Plans for the future
It was great working with women and their families again and I thoroughly enjoyed my time in Lumsden. I have always enjoyed being a rural midwife even though you do an incredible amount of driving between home visits. And it was very satisfying to be able to support the local midwives to have some time off - they were and still are very much in need of it.

I hope to go back again and help out at some stage. It's convenient to do locum midwifery work at the moment because I can fit it in with the other projects I am working on while I look for more permanent employment. Maybe this is the way forward for me - temporary contracts while I build up a profile as midwifery and education consultant/project manager.

Dedicated midwives
In the meantime, I take my hat off to the dedicated midwives who work very long hours and are on call 24/7 (often to the detriment of their own families) to provide a midwifery service to rural woman who would otherwise have to go without.

These photos and more can all be found in Flickr:

Sunday, July 12, 2009

The end of my excellent adventure

I cannot believe it but six months have whizzed by and I am back in New Zealand. The Aged Care Queensland eMentoring project has come to an end and we have sent off the final report to the Department of Health and Aging. We are also putting the final touches to the eMentoring CD ROM which will be available at the beginning of August.

With Alison Miller and Colin Warren:

The highs

The high points of my stay in Australia have been meeting people. I have particularly valued meeting those who I have known online but never met, such as my Australian Twitter friends. I have also enjoyed getting out and about and seeing a little of rural Queensland and getting to understand a little more about the learning and networking needs of rural Queenslanders and indigenous and Torres Strait people.

Members of the eMentoring project Reference Committee

The other huge high has been what we have achieved in the eMentoring project. I really feel that I have done two years' work in six months. It hasn't been perfect by a long chalk. But we have set down a framework that can be built on in the future if Aged Care Queensland decide to take the eMentoring concept further. And finally, I am very proud of the fact we are publishing the eMentoring CD ROM under a Creative Commons license.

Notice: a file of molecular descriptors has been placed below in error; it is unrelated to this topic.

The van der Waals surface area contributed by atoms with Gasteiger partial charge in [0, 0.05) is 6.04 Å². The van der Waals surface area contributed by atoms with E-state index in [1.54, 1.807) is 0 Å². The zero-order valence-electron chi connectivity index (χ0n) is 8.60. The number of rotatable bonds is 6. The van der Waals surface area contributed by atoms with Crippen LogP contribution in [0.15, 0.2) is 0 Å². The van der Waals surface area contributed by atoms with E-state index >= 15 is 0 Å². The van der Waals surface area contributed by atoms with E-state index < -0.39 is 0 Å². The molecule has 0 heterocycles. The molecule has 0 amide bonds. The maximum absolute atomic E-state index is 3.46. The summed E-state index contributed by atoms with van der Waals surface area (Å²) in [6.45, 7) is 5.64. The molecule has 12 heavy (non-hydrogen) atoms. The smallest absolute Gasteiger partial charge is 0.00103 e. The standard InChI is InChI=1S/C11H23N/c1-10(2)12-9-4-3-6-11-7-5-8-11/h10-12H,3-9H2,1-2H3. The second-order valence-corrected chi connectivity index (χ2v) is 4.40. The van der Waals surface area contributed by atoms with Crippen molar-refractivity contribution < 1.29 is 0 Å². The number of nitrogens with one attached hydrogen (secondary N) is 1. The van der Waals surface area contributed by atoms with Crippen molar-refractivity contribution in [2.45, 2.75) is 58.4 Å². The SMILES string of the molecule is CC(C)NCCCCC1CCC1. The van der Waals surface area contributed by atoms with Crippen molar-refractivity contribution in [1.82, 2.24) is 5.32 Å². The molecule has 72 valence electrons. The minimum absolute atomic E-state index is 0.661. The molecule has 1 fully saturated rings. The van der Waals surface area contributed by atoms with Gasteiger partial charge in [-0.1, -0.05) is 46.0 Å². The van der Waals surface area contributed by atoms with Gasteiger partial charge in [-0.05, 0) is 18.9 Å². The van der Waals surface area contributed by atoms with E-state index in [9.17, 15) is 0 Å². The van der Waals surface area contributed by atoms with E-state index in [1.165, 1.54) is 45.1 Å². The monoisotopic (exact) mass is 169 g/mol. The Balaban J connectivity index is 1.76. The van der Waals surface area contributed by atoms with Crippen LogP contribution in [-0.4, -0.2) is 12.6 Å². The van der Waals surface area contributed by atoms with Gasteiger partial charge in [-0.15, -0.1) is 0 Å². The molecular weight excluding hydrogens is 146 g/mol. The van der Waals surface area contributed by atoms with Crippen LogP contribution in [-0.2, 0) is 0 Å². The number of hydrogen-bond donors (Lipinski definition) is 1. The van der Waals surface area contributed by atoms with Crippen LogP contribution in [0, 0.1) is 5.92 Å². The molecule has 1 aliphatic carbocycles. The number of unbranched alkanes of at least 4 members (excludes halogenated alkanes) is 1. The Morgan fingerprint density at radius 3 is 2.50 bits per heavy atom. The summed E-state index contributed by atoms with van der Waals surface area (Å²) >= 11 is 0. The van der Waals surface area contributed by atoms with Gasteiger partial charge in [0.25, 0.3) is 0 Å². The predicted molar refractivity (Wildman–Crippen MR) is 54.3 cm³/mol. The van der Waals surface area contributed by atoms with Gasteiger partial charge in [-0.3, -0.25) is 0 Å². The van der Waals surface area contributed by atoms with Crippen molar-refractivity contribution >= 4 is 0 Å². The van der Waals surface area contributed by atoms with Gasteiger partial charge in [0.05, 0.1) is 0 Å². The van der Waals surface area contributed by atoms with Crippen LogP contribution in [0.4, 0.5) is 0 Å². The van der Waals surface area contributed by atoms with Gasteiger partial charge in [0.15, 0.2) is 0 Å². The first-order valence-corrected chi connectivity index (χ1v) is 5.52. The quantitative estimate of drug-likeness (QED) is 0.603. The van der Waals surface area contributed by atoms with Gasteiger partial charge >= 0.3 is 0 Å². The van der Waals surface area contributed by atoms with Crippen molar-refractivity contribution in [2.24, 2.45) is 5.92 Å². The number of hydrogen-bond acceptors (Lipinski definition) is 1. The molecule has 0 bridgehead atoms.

The other highs have been discovering Krispy Kreme Doughnuts (the best doughnuts in the world!); my weekly trips to the Rosemary's Romance bookshop (the best romance book shop in the world!) and my mega shopping trip with my daughter, Ellen, on the Gold Coast just before I came home to New Zealand!

...and the lows
The main downside has been that I just have not had enough time to develop the eMentoring project in the way I would have liked. For example, I would have liked to have set up an online resource such as a blog or wiki to support the project but I have have not had time to do so. The time frame has also been far too short for the mentors and mentees to develop a relationship and achieve constructive long-term goals. However, feedback from the participants has been that they have learned about the potential of online communication tools for networking and collaboration, and are keen to explore them further.

The other devastating low was that I didn't really see a live kangaroo in the wild apart from a brief glimpse of one as I sped down the highway from the Sunshine Coast to Brisbane.

What I learned in the last six months
  • Project management is not as easy as it seems - working to tight time-frames can be very stressful at times. Always factor in that things will take at least twice as long as you think it will.
  • Effective time management is a vital part of successful project management.
  • Never make assumptions about what people know and think - spell everything out in words of one syllable.
  • People are really interested in the potential of collaborative online communication tools, but it takes considerable time and patience to teach people to use the tools and for them to engage with the tools in a meaningful way ie people have good intentions but you need to keep pushing/pulling them to take the next step.
  • For people to engage with social media in the workplace you need to show them how to integrate the tools into their work practices - show them what's in it for them.
  • I do not want to go back to teaching undergraduate midwifery students. My passion is professional development, life-long learning and networking for midwives, health professionals and across the board. That is what I want to teach and/or facilitate in one way or another.